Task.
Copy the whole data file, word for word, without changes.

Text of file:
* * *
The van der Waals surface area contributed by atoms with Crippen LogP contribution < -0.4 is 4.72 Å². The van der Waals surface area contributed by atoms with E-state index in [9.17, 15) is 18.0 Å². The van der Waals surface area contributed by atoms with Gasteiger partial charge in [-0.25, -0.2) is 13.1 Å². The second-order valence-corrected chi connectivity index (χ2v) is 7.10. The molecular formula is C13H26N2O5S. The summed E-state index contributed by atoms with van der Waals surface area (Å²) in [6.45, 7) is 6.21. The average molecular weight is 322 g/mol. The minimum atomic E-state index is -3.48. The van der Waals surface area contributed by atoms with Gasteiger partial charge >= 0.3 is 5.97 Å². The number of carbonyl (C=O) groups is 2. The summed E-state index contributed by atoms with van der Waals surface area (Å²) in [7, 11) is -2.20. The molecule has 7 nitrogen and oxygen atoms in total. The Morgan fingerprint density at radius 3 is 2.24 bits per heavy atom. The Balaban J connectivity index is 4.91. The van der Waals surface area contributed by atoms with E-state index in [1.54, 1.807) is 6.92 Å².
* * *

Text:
The van der Waals surface area contributed by atoms with Crippen LogP contribution < -0.4 is 4.72 Å². The van der Waals surface area contributed by atoms with E-state index in [9.17, 15) is 18.0 Å². The van der Waals surface area contributed by atoms with Gasteiger partial charge in [-0.25, -0.2) is 13.1 Å². The second-order valence-corrected chi connectivity index (χ2v) is 7.10. The molecular formula is C13H26N2O5S. The summed E-state index contributed by atoms with van der Waals surface area (Å²) in [6.45, 7) is 6.21. The average molecular weight is 322 g/mol. The minimum atomic E-state index is -3.48. The van der Waals surface area contributed by atoms with Gasteiger partial charge >= 0.3 is 5.97 Å². The number of carbonyl (C=O) groups is 2. The summed E-state index contributed by atoms with van der Waals surface area (Å²) in [7, 11) is -2.20. The molecule has 7 nitrogen and oxygen atoms in total. The Morgan fingerprint density at radius 3 is 2.24 bits per heavy atom. The Balaban J connectivity index is 4.91. The van der Waals surface area contributed by atoms with E-state index in [1.54, 1.807) is 6.92 Å².